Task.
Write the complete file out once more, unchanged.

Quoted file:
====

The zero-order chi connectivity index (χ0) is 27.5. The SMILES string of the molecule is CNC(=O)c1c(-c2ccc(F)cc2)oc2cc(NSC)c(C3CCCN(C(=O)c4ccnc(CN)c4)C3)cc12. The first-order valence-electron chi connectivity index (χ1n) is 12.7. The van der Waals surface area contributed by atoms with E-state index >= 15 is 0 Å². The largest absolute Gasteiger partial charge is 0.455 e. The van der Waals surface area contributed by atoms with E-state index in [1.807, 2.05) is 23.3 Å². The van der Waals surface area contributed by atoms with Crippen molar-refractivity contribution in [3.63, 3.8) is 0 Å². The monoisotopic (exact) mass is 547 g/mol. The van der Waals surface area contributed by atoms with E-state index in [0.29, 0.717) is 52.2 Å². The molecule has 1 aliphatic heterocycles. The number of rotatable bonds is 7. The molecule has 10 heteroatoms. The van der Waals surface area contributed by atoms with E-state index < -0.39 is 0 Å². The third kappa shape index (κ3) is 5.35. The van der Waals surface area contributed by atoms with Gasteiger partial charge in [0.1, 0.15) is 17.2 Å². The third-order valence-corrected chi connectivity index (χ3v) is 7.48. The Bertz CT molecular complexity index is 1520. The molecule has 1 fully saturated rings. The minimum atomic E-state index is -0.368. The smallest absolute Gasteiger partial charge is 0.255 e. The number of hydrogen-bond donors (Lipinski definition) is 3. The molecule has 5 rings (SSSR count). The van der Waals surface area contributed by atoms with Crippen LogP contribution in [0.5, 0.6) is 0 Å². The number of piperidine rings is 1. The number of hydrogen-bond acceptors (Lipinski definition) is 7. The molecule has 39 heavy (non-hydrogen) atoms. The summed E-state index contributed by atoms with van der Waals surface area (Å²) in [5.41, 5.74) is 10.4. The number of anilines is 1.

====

The zero-order chi connectivity index (χ0) is 27.5. The SMILES string of the molecule is CNC(=O)c1c(-c2ccc(F)cc2)oc2cc(NSC)c(C3CCCN(C(=O)c4ccnc(CN)c4)C3)cc12. The first-order valence-electron chi connectivity index (χ1n) is 12.7. The van der Waals surface area contributed by atoms with E-state index >= 15 is 0 Å². The largest absolute Gasteiger partial charge is 0.455 e. The van der Waals surface area contributed by atoms with E-state index in [1.807, 2.05) is 23.3 Å². The van der Waals surface area contributed by atoms with Crippen molar-refractivity contribution in [3.63, 3.8) is 0 Å². The monoisotopic (exact) mass is 547 g/mol. The van der Waals surface area contributed by atoms with E-state index in [0.29, 0.717) is 52.2 Å². The molecule has 1 aliphatic heterocycles. The number of rotatable bonds is 7. The molecule has 10 heteroatoms. The van der Waals surface area contributed by atoms with E-state index < -0.39 is 0 Å². The third kappa shape index (κ3) is 5.35. The van der Waals surface area contributed by atoms with Gasteiger partial charge in [0.1, 0.15) is 17.2 Å². The third-order valence-corrected chi connectivity index (χ3v) is 7.48. The Bertz CT molecular complexity index is 1520. The molecule has 1 fully saturated rings. The minimum atomic E-state index is -0.368. The smallest absolute Gasteiger partial charge is 0.255 e. The number of hydrogen-bond donors (Lipinski definition) is 3. The molecule has 5 rings (SSSR count). The van der Waals surface area contributed by atoms with Crippen LogP contribution in [0.5, 0.6) is 0 Å². The number of piperidine rings is 1. The number of hydrogen-bond acceptors (Lipinski definition) is 7. The molecule has 39 heavy (non-hydrogen) atoms. The summed E-state index contributed by atoms with van der Waals surface area (Å²) in [5.41, 5.74) is 10.4. The number of anilines is 1.